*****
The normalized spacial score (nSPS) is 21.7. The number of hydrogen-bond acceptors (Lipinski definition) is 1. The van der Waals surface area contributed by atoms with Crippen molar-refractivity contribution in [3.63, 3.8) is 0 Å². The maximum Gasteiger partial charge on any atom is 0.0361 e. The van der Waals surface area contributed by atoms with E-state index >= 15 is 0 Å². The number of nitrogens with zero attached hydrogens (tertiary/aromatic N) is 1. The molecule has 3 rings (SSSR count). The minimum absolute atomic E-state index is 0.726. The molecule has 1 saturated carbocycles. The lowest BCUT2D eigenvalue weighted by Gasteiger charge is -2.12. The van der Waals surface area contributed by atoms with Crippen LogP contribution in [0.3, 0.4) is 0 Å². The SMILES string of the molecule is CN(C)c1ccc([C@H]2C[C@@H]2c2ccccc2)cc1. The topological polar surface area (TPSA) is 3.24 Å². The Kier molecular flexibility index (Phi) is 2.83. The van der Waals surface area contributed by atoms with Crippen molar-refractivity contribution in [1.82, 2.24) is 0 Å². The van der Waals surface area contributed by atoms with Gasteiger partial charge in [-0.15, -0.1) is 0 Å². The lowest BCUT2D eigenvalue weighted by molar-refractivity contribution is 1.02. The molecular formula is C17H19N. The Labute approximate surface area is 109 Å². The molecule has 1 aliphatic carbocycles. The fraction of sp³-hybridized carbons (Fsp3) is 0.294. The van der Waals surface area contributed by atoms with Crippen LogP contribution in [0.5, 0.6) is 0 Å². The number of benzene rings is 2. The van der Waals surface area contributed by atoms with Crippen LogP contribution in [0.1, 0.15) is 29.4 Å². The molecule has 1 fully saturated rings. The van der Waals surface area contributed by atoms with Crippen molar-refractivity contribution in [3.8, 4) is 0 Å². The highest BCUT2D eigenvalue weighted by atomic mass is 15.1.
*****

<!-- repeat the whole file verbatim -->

The normalized spacial score (nSPS) is 21.7. The number of hydrogen-bond acceptors (Lipinski definition) is 1. The van der Waals surface area contributed by atoms with Crippen molar-refractivity contribution in [3.63, 3.8) is 0 Å². The maximum Gasteiger partial charge on any atom is 0.0361 e. The van der Waals surface area contributed by atoms with E-state index >= 15 is 0 Å². The number of nitrogens with zero attached hydrogens (tertiary/aromatic N) is 1. The molecule has 3 rings (SSSR count). The minimum absolute atomic E-state index is 0.726. The molecule has 1 saturated carbocycles. The lowest BCUT2D eigenvalue weighted by Gasteiger charge is -2.12. The van der Waals surface area contributed by atoms with Crippen LogP contribution in [0.3, 0.4) is 0 Å². The SMILES string of the molecule is CN(C)c1ccc([C@H]2C[C@@H]2c2ccccc2)cc1. The topological polar surface area (TPSA) is 3.24 Å². The Kier molecular flexibility index (Phi) is 2.83. The van der Waals surface area contributed by atoms with Crippen molar-refractivity contribution in [1.82, 2.24) is 0 Å². The van der Waals surface area contributed by atoms with Gasteiger partial charge in [-0.15, -0.1) is 0 Å². The lowest BCUT2D eigenvalue weighted by molar-refractivity contribution is 1.02. The molecular formula is C17H19N. The Labute approximate surface area is 109 Å². The molecule has 1 aliphatic carbocycles. The fraction of sp³-hybridized carbons (Fsp3) is 0.294. The van der Waals surface area contributed by atoms with Crippen LogP contribution in [0.5, 0.6) is 0 Å². The number of benzene rings is 2. The van der Waals surface area contributed by atoms with Crippen LogP contribution in [0.1, 0.15) is 29.4 Å². The molecule has 1 fully saturated rings. The van der Waals surface area contributed by atoms with Crippen molar-refractivity contribution in [3.8, 4) is 0 Å². The highest BCUT2D eigenvalue weighted by atomic mass is 15.1.